American chemist and inventor of Kevlar.
Shortly after graduating with a bachelor’s degree in chemistry (1946), she began a career at DuPont’s textile fibers department in Buffalo, New York. Kwolek was assigned to search for a new, high-performance fiber that would be acid- and base-resistant and stable at high temperatures, suitable to replace steel in radial tyres. After extensive experimentation, she created a polymer solution which, when spun into a fibre, was five times stronger than steel and had half the density of fiberglass. It was named Kevlar. Today, this fibre is used to make bullet-proof jackets military helmets, aircraft parts, inflatable boats, gloves, rope, and building materials. Kwolek never pursued a Ph.D. degree. She was the fourth woman inducted into the National Inventors Hall of Fame (1995).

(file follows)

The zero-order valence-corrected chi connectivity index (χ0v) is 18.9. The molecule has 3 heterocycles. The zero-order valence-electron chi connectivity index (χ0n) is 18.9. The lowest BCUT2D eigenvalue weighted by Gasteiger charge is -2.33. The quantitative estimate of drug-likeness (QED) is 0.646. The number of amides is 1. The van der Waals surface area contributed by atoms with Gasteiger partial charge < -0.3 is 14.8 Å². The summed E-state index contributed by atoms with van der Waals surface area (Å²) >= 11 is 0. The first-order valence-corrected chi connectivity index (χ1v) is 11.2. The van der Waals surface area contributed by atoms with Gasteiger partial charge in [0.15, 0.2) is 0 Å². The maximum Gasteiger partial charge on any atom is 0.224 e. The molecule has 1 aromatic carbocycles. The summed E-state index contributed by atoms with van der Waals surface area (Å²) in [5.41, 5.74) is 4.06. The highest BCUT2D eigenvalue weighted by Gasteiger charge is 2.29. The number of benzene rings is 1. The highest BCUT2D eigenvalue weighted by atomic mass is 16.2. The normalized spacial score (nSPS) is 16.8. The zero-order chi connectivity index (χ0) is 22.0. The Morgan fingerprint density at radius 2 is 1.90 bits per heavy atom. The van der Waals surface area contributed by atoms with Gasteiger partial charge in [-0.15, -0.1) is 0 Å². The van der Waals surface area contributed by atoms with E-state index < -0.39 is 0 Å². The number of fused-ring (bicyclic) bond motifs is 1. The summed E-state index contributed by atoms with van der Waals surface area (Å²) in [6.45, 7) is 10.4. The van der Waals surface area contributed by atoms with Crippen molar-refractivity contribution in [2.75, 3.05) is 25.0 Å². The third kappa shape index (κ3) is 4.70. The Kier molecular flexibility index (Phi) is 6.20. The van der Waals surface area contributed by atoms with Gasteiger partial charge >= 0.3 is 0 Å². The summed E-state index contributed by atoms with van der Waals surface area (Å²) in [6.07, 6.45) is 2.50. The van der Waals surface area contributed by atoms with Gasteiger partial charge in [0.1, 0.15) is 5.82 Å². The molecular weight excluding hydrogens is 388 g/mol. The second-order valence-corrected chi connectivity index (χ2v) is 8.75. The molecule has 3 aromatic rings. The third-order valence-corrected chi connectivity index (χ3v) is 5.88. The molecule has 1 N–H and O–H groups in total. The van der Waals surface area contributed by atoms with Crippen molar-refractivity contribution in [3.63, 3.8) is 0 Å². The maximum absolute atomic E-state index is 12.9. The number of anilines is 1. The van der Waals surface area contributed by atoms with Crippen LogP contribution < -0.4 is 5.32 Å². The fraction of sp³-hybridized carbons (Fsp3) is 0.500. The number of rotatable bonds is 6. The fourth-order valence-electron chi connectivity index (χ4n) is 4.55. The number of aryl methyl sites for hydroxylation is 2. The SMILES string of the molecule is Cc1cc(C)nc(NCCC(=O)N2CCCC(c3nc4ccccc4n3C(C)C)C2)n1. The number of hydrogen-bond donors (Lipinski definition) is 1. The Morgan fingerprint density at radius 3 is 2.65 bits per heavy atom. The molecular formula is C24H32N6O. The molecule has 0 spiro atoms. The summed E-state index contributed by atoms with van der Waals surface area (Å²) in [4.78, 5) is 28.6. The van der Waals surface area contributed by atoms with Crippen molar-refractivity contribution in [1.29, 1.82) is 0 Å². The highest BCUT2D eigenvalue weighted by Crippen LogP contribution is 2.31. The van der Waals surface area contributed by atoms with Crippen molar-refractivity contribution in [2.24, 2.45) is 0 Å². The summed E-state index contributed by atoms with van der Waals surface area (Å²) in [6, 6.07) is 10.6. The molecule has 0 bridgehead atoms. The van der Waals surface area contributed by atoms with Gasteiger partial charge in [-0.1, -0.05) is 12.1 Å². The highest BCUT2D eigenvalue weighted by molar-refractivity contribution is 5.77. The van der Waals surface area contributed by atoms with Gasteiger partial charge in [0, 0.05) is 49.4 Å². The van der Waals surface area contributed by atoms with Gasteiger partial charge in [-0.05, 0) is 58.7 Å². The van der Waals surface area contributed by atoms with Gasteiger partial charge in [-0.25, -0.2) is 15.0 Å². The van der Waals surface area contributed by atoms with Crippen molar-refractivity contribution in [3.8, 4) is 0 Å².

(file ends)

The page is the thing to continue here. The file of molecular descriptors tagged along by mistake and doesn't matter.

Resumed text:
More about Kevlar
Shredded Kevlar from Optical Fibres
Kevlar (para-aramid) is a heat-resistant and strong synthetic fiber, related to other aramids such as Nomex and Technora. It is typically spun into ropes or fabric sheets that can be used as such, or as an ingredient in composite material components.